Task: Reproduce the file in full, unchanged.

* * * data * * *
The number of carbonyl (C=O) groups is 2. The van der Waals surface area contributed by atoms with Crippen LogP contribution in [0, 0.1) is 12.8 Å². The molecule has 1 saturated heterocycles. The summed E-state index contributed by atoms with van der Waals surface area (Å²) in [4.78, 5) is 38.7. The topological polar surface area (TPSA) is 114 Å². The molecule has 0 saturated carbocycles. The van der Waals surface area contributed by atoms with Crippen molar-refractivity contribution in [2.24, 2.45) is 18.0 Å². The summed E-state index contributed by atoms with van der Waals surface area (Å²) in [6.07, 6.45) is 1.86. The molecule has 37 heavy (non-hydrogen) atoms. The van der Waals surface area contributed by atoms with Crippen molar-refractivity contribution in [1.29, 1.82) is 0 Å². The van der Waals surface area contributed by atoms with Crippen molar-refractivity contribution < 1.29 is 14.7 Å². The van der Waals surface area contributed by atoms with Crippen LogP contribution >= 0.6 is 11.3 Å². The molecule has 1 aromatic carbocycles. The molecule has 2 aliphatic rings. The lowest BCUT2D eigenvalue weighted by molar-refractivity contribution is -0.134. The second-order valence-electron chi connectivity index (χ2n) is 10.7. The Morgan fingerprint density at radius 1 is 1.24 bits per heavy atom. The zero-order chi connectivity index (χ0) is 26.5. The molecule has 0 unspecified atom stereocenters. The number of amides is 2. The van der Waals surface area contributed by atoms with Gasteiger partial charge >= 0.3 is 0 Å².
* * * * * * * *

The number of carbonyl (C=O) groups is 2. The van der Waals surface area contributed by atoms with Crippen LogP contribution in [0, 0.1) is 12.8 Å². The molecule has 1 saturated heterocycles. The summed E-state index contributed by atoms with van der Waals surface area (Å²) in [4.78, 5) is 38.7. The topological polar surface area (TPSA) is 114 Å². The molecule has 0 saturated carbocycles. The van der Waals surface area contributed by atoms with Crippen molar-refractivity contribution in [2.24, 2.45) is 18.0 Å². The summed E-state index contributed by atoms with van der Waals surface area (Å²) in [6.07, 6.45) is 1.86. The molecule has 37 heavy (non-hydrogen) atoms. The van der Waals surface area contributed by atoms with Crippen molar-refractivity contribution in [1.29, 1.82) is 0 Å². The van der Waals surface area contributed by atoms with Crippen molar-refractivity contribution < 1.29 is 14.7 Å². The van der Waals surface area contributed by atoms with Crippen LogP contribution >= 0.6 is 11.3 Å². The molecule has 1 aromatic carbocycles. The molecule has 2 aliphatic rings. The lowest BCUT2D eigenvalue weighted by molar-refractivity contribution is -0.134. The second-order valence-electron chi connectivity index (χ2n) is 10.7. The Morgan fingerprint density at radius 1 is 1.24 bits per heavy atom. The zero-order chi connectivity index (χ0) is 26.5. The molecule has 0 unspecified atom stereocenters. The number of amides is 2. The van der Waals surface area contributed by atoms with Gasteiger partial charge >= 0.3 is 0 Å².